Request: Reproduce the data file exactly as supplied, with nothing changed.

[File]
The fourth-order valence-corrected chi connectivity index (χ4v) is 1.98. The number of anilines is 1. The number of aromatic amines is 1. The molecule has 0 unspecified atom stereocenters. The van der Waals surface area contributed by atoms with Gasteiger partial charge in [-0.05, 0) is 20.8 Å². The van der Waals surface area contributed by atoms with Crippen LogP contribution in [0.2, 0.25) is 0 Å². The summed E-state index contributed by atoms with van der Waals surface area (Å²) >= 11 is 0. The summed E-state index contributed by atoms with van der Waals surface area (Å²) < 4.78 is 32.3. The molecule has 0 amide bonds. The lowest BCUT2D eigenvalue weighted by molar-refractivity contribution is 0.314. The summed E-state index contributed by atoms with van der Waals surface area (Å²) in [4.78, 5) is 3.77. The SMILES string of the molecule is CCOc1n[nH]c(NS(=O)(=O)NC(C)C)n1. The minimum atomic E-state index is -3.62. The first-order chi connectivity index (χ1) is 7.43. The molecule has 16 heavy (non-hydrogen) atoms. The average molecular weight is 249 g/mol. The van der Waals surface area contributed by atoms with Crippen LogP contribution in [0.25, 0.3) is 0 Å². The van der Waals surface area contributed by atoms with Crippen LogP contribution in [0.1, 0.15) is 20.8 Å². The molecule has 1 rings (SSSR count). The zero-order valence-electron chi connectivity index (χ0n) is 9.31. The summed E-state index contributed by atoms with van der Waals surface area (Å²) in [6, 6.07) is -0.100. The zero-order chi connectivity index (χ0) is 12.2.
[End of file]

The fourth-order valence-corrected chi connectivity index (χ4v) is 1.98. The number of anilines is 1. The number of aromatic amines is 1. The molecule has 0 unspecified atom stereocenters. The van der Waals surface area contributed by atoms with Gasteiger partial charge in [-0.05, 0) is 20.8 Å². The van der Waals surface area contributed by atoms with Crippen LogP contribution in [0.2, 0.25) is 0 Å². The summed E-state index contributed by atoms with van der Waals surface area (Å²) >= 11 is 0. The summed E-state index contributed by atoms with van der Waals surface area (Å²) < 4.78 is 32.3. The molecule has 0 amide bonds. The lowest BCUT2D eigenvalue weighted by molar-refractivity contribution is 0.314. The summed E-state index contributed by atoms with van der Waals surface area (Å²) in [4.78, 5) is 3.77. The SMILES string of the molecule is CCOc1n[nH]c(NS(=O)(=O)NC(C)C)n1. The minimum atomic E-state index is -3.62. The first-order chi connectivity index (χ1) is 7.43. The molecule has 16 heavy (non-hydrogen) atoms. The average molecular weight is 249 g/mol. The van der Waals surface area contributed by atoms with Crippen LogP contribution in [0.25, 0.3) is 0 Å². The van der Waals surface area contributed by atoms with Crippen LogP contribution in [0.1, 0.15) is 20.8 Å². The molecule has 1 rings (SSSR count). The zero-order valence-electron chi connectivity index (χ0n) is 9.31. The summed E-state index contributed by atoms with van der Waals surface area (Å²) in [6, 6.07) is -0.100. The zero-order chi connectivity index (χ0) is 12.2.